Charley Lane Johnson (born November 22, 1938) is a former American football quarterback and retired professor of chemical engineering. He played in the National Football League (NFL) for 15 years with three teams: the St. Louis Cardinals, Houston Oilers, and Denver Broncos.
A native of Big Spring, Texas, Johnson initially was set to play football with a scholarship at Schreiner Institute, but the school dropped football the season he arrived. He then transferred to New Mexico State University, but did so with a scholarship to play basketball instead and had to walk-on to play football there, though he eventually won the starting job at quarterback.
During his college football career at New Mexico State he became the only person to date to be named Most Valuable Player of the Sun Bowl in consecutive years, winning the award in 1959 and 1960. He is a member of the NMSU Sports Hall of Fame and is the only player in the history of the NMSU football program to have his jersey number (33) retired.
He was a late-round draft pick by both the San Diego Chargers of the AFL and St. Louis Cardinals of the NFL, opting to go to St. Louis. After just 13 attempts his 1961 rookie season, he became the Cardinal's primary starter for the next five years. He was named to the NFL Pro Bowl in 1963 after career-bests 3,280 passing yards and 28 passing touchdowns, and was featured on the cover of Sports Illustrated twice, on the December 14, 1964 and November 1, 1965. In 1964, he led the league with 223 completions, 420 attempts, 3,045 passing yards, and 24 interceptions. In 1966, he had a league-leading four 4th quarter comebacks. He played back-up to Jim Hart in 1967, and despite starting just two games, again led the league with two 4th quarter comebacks in 1968. He split time with Hart in 1969 before being traded to Houston. There he started 14 games in two seasons (1970–71), before ending his career with a four-year stint in Denver. He started 9 games for the Broncos in 1972, and all 14 games for the 7–5–2 squad in 1973. In 1974, his 14th season, he led the league for the first time in yards per attempt with 8.1. He began his final year with a 90-yard touchdown pass to Rick Upchurch against the Kansas City Chiefs, the only 90+ yard pass that decade by a Bronco. As of 2017, his 16.45 yards per attempt in the game remains a franchise record, and he is a member of the Denver Broncos Ring of Fame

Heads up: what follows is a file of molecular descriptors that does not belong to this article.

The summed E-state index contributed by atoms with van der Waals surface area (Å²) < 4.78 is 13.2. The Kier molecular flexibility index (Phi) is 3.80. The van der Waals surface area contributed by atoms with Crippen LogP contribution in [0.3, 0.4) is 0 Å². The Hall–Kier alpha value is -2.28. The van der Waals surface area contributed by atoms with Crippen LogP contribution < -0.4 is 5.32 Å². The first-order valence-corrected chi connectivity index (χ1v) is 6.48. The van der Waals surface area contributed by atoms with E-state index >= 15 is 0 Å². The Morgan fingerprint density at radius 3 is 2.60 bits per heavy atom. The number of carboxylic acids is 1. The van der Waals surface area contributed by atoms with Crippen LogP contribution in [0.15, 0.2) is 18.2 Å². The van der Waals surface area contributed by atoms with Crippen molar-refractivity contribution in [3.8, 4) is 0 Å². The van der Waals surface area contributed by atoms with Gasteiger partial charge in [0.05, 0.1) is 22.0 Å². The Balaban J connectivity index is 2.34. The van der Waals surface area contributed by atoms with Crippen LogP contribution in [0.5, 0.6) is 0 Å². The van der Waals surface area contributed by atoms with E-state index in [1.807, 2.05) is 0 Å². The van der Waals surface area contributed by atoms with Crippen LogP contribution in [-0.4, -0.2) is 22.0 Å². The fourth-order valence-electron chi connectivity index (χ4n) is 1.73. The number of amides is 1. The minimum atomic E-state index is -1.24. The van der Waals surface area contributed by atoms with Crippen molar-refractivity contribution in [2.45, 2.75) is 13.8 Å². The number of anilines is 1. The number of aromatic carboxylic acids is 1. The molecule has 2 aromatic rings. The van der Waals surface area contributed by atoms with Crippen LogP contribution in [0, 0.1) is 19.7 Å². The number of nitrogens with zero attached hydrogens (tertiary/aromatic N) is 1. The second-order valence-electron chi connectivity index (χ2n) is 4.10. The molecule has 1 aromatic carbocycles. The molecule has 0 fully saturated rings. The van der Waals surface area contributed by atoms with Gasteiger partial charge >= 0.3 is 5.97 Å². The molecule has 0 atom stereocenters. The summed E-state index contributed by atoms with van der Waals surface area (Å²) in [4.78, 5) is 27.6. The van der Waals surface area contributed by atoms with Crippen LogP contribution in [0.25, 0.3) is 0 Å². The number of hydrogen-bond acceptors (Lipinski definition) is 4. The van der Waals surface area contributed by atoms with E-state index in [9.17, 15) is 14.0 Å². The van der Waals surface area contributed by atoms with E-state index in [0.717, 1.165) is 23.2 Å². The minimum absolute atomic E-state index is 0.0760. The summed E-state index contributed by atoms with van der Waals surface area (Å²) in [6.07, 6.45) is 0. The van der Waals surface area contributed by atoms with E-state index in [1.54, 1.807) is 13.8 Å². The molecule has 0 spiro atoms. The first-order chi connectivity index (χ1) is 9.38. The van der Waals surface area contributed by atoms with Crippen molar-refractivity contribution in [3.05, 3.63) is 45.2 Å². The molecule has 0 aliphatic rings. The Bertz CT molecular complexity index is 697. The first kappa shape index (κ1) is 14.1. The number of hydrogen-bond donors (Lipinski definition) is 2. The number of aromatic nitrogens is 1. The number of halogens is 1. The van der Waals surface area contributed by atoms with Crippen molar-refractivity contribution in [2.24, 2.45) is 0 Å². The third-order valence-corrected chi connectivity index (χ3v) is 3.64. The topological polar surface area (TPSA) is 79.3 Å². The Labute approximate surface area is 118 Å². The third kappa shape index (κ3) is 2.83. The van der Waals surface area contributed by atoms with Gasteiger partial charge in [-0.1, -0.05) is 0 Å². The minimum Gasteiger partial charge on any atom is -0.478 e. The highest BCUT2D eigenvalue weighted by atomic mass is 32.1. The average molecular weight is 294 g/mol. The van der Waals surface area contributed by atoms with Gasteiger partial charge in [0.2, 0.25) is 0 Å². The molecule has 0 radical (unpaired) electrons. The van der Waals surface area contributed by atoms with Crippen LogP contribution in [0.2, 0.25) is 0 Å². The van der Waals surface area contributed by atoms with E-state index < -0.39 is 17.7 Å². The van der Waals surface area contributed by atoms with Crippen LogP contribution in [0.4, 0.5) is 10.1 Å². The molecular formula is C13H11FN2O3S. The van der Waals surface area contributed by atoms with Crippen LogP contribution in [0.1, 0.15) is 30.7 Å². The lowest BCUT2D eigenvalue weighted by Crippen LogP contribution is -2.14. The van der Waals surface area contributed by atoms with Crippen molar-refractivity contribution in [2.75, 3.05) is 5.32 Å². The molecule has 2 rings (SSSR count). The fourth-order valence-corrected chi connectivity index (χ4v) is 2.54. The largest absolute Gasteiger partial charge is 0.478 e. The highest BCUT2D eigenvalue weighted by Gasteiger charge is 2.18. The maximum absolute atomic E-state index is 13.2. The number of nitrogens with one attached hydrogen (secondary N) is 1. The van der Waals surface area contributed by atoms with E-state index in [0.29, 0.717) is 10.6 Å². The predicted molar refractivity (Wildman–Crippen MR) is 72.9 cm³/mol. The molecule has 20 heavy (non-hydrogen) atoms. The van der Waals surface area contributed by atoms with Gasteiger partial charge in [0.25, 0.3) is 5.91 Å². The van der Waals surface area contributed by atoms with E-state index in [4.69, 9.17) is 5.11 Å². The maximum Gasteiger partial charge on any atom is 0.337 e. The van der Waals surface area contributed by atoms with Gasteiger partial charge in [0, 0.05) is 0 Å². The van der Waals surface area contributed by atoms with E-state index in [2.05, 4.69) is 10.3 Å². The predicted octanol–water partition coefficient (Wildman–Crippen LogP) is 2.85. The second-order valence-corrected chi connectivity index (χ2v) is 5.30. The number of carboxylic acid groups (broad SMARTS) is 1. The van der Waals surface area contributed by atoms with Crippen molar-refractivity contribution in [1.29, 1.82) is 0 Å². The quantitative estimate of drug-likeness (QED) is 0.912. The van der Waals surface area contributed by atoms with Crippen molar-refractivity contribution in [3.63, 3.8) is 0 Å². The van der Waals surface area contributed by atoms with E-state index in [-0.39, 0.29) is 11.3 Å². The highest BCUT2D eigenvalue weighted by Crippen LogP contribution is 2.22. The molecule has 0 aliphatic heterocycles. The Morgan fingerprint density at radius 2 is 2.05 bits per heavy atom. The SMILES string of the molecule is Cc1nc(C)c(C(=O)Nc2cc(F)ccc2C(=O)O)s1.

Johnson appeared as an imposter on the February 14, 1966 episode of the CBS game show To Tell the Truth. He revealed his true identity after receiving one vote.
He retired in 1975 with a 59–57–8 record as a starter, with 1,737 completions (at the time, ranked 13th all-time in professional football) on 3,392 attempts (13th), for 24,410 yards (14th), 170 touchdowns (15th), 181 interceptions (14th) and a passer rating of 69.2 (20th).
Outside of football
An engineering major at NMSU, Johnson obtained his bachelor's degree in chemical engineering at NMSU with a 4.0 GPA in 1961. Johnson then continued his academic pursuits during his NFL career and obtained master's and doctoral degrees in chemical engineering from Washington University in St. Louis while concurrently playing in the NFL. While an undergraduate, Johnson was part of NMSU's Army ROTC; he used his graduate studies to delay his commission until 1967, when he was called into active duty. He was deemed unfit for combat, but was stationed with and worked for NASA as a second lieutenant in the United States Army Reserve for two years (while simultaneously still playing for the Cardinals and working on his doctoral studies). After his football career and military service were over, he worked in industry, opening Johnson Compression Services in Houston in 1981 and working as an engineering and product development consultant until 1999. In 2000, he was hired to be the head of his New Mexico State’s chemical engineering department, a position he held until 2004, then becoming a professor in the department until his retirement in May 2012. Johnson was also briefly the interim head coach of the NMSU football team during the off-season, following the firing of Hal Mumme in January 2009.